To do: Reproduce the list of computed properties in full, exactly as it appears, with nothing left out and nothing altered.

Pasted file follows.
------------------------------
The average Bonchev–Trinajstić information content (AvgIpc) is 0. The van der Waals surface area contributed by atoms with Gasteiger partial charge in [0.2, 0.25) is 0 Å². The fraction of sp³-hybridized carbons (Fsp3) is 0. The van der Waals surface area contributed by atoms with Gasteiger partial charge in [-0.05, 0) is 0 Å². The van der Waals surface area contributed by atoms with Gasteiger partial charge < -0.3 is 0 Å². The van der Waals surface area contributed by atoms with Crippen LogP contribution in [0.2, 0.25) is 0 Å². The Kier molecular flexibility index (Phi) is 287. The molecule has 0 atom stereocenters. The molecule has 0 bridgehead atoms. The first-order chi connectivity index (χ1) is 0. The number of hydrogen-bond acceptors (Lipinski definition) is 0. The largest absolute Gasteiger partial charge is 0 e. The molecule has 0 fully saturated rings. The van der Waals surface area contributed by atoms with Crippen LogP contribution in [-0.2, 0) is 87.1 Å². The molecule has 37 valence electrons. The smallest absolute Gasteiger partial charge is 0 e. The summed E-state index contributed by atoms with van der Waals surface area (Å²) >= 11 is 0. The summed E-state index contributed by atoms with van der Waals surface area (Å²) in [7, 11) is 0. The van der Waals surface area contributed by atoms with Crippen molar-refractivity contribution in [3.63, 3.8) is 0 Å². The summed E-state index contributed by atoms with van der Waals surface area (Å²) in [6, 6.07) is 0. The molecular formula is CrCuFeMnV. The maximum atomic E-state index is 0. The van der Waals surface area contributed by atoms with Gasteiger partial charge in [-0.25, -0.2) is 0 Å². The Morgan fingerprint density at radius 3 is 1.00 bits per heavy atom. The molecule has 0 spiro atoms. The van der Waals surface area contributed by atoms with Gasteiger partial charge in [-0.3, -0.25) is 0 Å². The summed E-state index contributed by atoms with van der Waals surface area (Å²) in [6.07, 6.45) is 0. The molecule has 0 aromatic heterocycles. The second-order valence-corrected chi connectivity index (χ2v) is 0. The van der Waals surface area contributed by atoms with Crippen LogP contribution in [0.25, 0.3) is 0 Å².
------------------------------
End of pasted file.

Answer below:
The average Bonchev–Trinajstić information content (AvgIpc) is 0. The van der Waals surface area contributed by atoms with Gasteiger partial charge in [0.2, 0.25) is 0 Å². The fraction of sp³-hybridized carbons (Fsp3) is 0. The van der Waals surface area contributed by atoms with Gasteiger partial charge in [-0.05, 0) is 0 Å². The van der Waals surface area contributed by atoms with Gasteiger partial charge < -0.3 is 0 Å². The van der Waals surface area contributed by atoms with Crippen LogP contribution in [0.2, 0.25) is 0 Å². The Kier molecular flexibility index (Phi) is 287. The molecule has 0 atom stereocenters. The molecule has 0 bridgehead atoms. The first-order chi connectivity index (χ1) is 0. The number of hydrogen-bond acceptors (Lipinski definition) is 0. The largest absolute Gasteiger partial charge is 0 e. The molecule has 0 fully saturated rings. The van der Waals surface area contributed by atoms with Crippen LogP contribution in [-0.2, 0) is 87.1 Å². The molecule has 37 valence electrons. The smallest absolute Gasteiger partial charge is 0 e. The summed E-state index contributed by atoms with van der Waals surface area (Å²) >= 11 is 0. The summed E-state index contributed by atoms with van der Waals surface area (Å²) in [7, 11) is 0. The van der Waals surface area contributed by atoms with Crippen molar-refractivity contribution in [3.63, 3.8) is 0 Å². The summed E-state index contributed by atoms with van der Waals surface area (Å²) in [6, 6.07) is 0. The molecular formula is CrCuFeMnV. The maximum atomic E-state index is 0. The van der Waals surface area contributed by atoms with Gasteiger partial charge in [-0.25, -0.2) is 0 Å². The Morgan fingerprint density at radius 3 is 1.00 bits per heavy atom. The molecule has 0 spiro atoms. The van der Waals surface area contributed by atoms with Gasteiger partial charge in [-0.3, -0.25) is 0 Å². The summed E-state index contributed by atoms with van der Waals surface area (Å²) in [6.07, 6.45) is 0. The molecule has 0 aromatic heterocycles. The second-order valence-corrected chi connectivity index (χ2v) is 0. The van der Waals surface area contributed by atoms with Crippen LogP contribution in [0.25, 0.3) is 0 Å².